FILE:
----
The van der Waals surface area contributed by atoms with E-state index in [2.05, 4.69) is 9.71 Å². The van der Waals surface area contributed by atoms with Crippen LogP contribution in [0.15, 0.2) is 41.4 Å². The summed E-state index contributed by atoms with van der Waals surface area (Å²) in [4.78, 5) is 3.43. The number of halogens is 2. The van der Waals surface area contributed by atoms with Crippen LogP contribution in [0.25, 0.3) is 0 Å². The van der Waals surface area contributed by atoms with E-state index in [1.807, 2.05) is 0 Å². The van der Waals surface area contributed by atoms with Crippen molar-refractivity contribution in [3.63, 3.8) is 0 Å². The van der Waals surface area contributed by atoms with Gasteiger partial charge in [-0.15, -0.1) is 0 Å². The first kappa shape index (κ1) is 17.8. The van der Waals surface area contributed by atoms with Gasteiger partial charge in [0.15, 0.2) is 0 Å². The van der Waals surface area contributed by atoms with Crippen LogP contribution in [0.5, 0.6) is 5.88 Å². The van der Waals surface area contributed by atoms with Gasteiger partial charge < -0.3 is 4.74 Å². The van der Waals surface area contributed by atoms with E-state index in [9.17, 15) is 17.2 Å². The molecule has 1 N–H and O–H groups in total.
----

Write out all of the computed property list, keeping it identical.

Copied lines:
The van der Waals surface area contributed by atoms with E-state index in [2.05, 4.69) is 9.71 Å². The van der Waals surface area contributed by atoms with Crippen LogP contribution in [0.15, 0.2) is 41.4 Å². The summed E-state index contributed by atoms with van der Waals surface area (Å²) in [4.78, 5) is 3.43. The number of halogens is 2. The van der Waals surface area contributed by atoms with Crippen LogP contribution in [0.25, 0.3) is 0 Å². The van der Waals surface area contributed by atoms with E-state index in [1.807, 2.05) is 0 Å². The van der Waals surface area contributed by atoms with Crippen molar-refractivity contribution in [3.63, 3.8) is 0 Å². The van der Waals surface area contributed by atoms with Gasteiger partial charge in [-0.15, -0.1) is 0 Å². The first kappa shape index (κ1) is 17.8. The van der Waals surface area contributed by atoms with Gasteiger partial charge in [0.15, 0.2) is 0 Å². The van der Waals surface area contributed by atoms with Crippen LogP contribution in [0.5, 0.6) is 5.88 Å². The van der Waals surface area contributed by atoms with Gasteiger partial charge < -0.3 is 4.74 Å². The van der Waals surface area contributed by atoms with E-state index in [9.17, 15) is 17.2 Å². The molecule has 1 N–H and O–H groups in total.